'White Christmas' and the reasons it endures





It was a peaceful song that became a wartime classic. Its unorthodox, melancholy melody—and mere 54 words, expressing the simple yearning for a return to happier times—sounded instantly familiar when sung by America's favorite crooner. But 67 years after its introduction, some still are surprised to learn that Bing Crosby's recording of the Irving Berlin ballad "White Christmas" became not only the runaway smash-hit for the World War II holidays, but the best-selling record of all time.

Such unrivaled success reflects everything from record-industry trends to the sweep of global history. But it all begins with the songwriting genius of a Russian immigrant, born Israel Baline, who had just turned 54 when Decca recorded the track on May 29, 1942, and already had to his credit hundreds of hits like "Alexander's Ragtime Band," "Blue Skies," "How Deep Is the Ocean?" and "God Bless America." (Berlin, 101 when he died in 1989, would have many more across a seven-decade career.)

Equally brilliant, though, was Berlin's insistence that "White Christmas" be introduced by the internationally popular Crosby. Perfectly suited to the casual, romantic style of the then-39-year-old, Berlin's lyric and tune blended the message, about longing for past Christmases, with suggestions of a love song, resonating with families being separated by war.

"'White Christmas' is an icon that transcends analysis for me. It has the simplicity that Berlin always tried to imbue his songs with," says Michael Feinstein, among the premier interpreters of the American Songbook. But Berlin's kind of simple is anything but to the ears of some music commentators.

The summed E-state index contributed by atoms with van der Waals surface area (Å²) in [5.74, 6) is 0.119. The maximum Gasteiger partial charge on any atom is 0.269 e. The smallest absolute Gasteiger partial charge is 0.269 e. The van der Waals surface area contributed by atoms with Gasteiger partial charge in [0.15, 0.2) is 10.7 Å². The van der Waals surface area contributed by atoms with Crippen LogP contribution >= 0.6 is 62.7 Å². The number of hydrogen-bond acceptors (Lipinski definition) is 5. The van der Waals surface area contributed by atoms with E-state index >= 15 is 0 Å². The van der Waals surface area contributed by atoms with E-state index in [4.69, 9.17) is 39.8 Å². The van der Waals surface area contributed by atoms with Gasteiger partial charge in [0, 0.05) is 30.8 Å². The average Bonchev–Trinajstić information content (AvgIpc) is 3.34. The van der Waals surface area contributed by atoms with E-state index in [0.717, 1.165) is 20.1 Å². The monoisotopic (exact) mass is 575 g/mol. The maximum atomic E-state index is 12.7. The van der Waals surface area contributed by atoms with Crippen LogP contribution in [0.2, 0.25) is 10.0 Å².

"We know the song so well that we barely know it at all," Slate's Jody Rosen writes in his 2002 book "White Christmas: The Story of an American Song." Berlin biographer Philip Furia believes the songwriter's lack of formal musical training—he composed mostly on the black keys of F-sharp, often transposing songs with a specially modified piano—led to songs that "subtly depart from the most fundamental tenets of songwriting." While others might have stressed "dreaming" and "Christmas," for example, "Berlin deftly emphasizes the seemingly unimportant 'I'm' with a whole note, then races over the other syllables" before the next whole note, "white."..


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